Britain’s economy grew for a third month in a row in July as pubs, restaurants and other sectors reopened after the coronavirus lockdown. Despite the growth, the economy remained around 12% smaller than its pre-pandemic level. After crashing by a record 20% in the second quarter, output expanded by 6.6% in July. Britain’s economy suffered more than any Group of Seven nation in the April-June period. Output in Britain’s dominant services sector was a bit weaker than expected, growing by 6.1% in July. This included a 141% jump in accommodation and food as lockdown measures eased, but that sector’s output was still 60% lower than in February.
ECB President Christine Lagarde said the bank is keeping an eye on the strength of the euro but sees no immediate need to intervene. Her comments licensed the single currency to resume its climb against the dollar. European shares turned flat after opening marginally lower following ECB’s decision to hold rates steady. The euro was volatile, first trading 1% higher to $1.1917 after Lagarde insisted the bank does not target the exchange rate, before falling back to around $1.1844 as a US equities slump lifted the dollar.
The dollar was poised for a weekly gain as sharp movements in equity markets had investors move to safer assets, while sterling tracked toward its worst week since March on fears of a messy hard Brexit. The yen was broadly steady for the week at 106.21 per dollar. The Australian dollar rose 0.3% to head toward a flat finish for the week at $0.7290, while the New Zealand dollar edged 0.1% higher to $0.6675. Bond inflows have not been enough to prevent a nearly 1% fall in the kiwi this week. The pound touched a six-week low of $1.2773. It has lost 3.5% on the dollar this week and about as much against the euro at 92.26 pence.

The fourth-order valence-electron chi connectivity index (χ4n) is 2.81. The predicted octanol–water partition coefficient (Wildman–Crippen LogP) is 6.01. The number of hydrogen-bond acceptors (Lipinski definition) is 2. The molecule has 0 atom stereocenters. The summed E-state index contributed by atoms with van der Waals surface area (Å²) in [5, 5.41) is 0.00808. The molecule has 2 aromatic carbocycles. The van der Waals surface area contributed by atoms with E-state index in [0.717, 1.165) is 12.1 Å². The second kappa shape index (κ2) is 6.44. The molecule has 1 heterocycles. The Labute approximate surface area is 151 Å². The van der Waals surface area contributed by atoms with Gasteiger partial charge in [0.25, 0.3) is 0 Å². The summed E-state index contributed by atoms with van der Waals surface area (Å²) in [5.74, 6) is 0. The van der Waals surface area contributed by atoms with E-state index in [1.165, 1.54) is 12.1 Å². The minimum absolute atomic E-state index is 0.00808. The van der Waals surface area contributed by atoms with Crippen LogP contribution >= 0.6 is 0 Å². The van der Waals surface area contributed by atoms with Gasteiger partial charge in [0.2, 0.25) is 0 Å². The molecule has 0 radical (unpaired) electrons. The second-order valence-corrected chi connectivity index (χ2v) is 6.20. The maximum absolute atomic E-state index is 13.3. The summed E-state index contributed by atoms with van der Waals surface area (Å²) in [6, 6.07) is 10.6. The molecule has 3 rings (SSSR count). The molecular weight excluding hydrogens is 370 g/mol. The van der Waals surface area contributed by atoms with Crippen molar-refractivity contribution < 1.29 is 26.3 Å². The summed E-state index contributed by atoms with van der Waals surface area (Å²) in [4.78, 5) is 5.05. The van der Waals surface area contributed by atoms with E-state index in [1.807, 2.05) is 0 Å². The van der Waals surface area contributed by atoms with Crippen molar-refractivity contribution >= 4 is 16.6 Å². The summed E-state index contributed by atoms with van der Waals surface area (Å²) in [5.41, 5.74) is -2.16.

The European Union gave Prime Minister Boris Johnson until the end of the month to back down from the UK government's plan to rewrite the withdrawal accord. The ultimatum comes after another week of negotiations between the two sides failed to bridge divisions. Germany’s ambassador to the UK, Andreas Michaelis, tweeted: “In more than 30 years as a diplomat I have not experienced such a fast, intentional and profound deterioration of a negotiation”. EU lawyers stated that the UK has already breached the withdrawal agreement just by tabling the legislation, namely the “good faith” condition agreed in the treaty at the beginning of the year. The EU is threatening legal action unless he backs down within three weeks.